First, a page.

Got a little side-tracked there. Some things I appreciate around here. ‘The smell of wine and cheap perfume’ in the cold night air because there’s some social event where others are drinking and it doesn’t matter that I’m not, and it’s exciting to be on the approach. The harsh sound of drums when you’re outside somewhere where dance music is being played very loudly, it’s quite wonderful to hear it like that when you haven’t heard it that loud in a while. The atmosphere of a library, the relationships between the librarians of the philosophy library and everyone else who visits the building, and how an oddly organised department has its various interacting personalities. The atmosphere of other libraries where it’s not the case that everyone knows each other. The stress of this week’s housing crisis in Balliol, and the fact that I’m pretty good at dealing with this stress and taking constructive steps to deal with it, while still getting some laughs out of it. The girl you like being nice. How the JCR is only as good as it is because it strays close to the line with its humour, and how this inevitably leads to upset with people who think it’s gone too far. How a lecturer can pause his main thread to give an introduction to another topic his must introduce to go further with the main thread, and how his explanation, even though you already know this topic, is the best five minutes of the week. When you learn that someone who you thought identified herself by going out and drinking actually doesn’t take herself very seriously at all and also has a complete and total handle on her degree, and you vow once more to yourself to try and stop judging. Spending two hours being wowed by how little you know about your subject by your tutor, at around 1am, in the quad. Competing with friends as to who spent more hours doing this with this tutor. It’s-close-to-the-deadline camaraderie.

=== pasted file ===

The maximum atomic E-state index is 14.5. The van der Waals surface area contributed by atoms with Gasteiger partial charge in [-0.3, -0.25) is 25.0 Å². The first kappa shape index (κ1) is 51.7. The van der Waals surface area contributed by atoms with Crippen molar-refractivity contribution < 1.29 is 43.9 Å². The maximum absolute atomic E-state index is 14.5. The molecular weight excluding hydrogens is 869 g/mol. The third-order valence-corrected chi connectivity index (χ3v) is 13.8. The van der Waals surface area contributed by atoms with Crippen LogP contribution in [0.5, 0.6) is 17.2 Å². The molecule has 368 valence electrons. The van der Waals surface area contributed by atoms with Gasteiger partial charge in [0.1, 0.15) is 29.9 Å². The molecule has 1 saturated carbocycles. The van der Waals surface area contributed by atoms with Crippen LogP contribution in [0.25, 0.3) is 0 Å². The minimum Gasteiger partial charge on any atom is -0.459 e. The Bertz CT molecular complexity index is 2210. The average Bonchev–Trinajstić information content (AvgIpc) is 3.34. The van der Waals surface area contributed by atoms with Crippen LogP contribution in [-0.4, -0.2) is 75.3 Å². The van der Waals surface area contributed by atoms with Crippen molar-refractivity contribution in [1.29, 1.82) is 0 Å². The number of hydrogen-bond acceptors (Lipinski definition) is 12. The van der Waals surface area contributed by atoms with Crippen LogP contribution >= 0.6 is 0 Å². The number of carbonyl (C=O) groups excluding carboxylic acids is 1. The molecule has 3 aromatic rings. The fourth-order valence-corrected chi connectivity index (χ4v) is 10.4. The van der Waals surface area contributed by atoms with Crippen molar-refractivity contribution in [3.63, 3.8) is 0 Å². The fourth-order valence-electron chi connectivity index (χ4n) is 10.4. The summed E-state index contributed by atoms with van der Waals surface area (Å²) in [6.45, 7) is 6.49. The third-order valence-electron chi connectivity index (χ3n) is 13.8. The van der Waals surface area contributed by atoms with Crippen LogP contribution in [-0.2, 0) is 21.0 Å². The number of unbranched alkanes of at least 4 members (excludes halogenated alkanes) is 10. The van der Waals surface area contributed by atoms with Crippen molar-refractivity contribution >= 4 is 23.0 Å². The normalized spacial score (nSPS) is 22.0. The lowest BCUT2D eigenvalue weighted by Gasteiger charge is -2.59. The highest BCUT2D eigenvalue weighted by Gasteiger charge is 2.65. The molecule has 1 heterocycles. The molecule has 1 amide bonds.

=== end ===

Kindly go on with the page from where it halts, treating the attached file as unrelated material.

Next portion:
Then I actually have to do some work and it’s not a pretty sight. And once more I despair.

I feel as though I am constrained by this one thing. I have this openness to appreciating so many things in my life, but I feel blocked from it. Almost as if I have wasted my time here academically and on every other count because the former constrains the rest. As time goes by I sort out so many things, but never this, the most important thing.

While I do occasionally think, ‘is this what I actually want to do, maybe not given what I’m experiencing?’, I’m not convinced at all of it. Firstly just look at how much I get out of lectures like that which I noted above (I just don’t read up afterwards), and look how I never, ever question ‘is this cool, is this, at a more general level than this particular technical paragraph, interesting?’—the answer here is always yes. Great. But do I have the stamina to actually do it?

I recently said to myself that I would stop using writing about things on here as an excuse not to go out and do them (specifically, to go and do some work), but this post felt different. Just imagine though if I were to start writing about girls I liked here rather than doing anything about them, what carnage. (Though since this blog is not anonymous, that would be a bad idea for so many other reasons.)

I disagree with your point about "geekery"; I think you are conflating cliqueyness and subcultures. I dislike "closed" or inaccessible geek pursuits, but to identify many activities you do in a positive and unifying way under the umbrella of "geek activities" can be (IMO is) a valuable thing. It can foster a sense of community and belonging which might not otherwise exist.

I think you may be confusing "these things annoy me" and "these things are things people should not do". Or, as T-Rex would put it: "Listen uh guys we need to have a TALK about conflating these things. Because seriously: NOT COOL." :P

comment posted by James Robson at Thu Nov 24 19:25:14 2011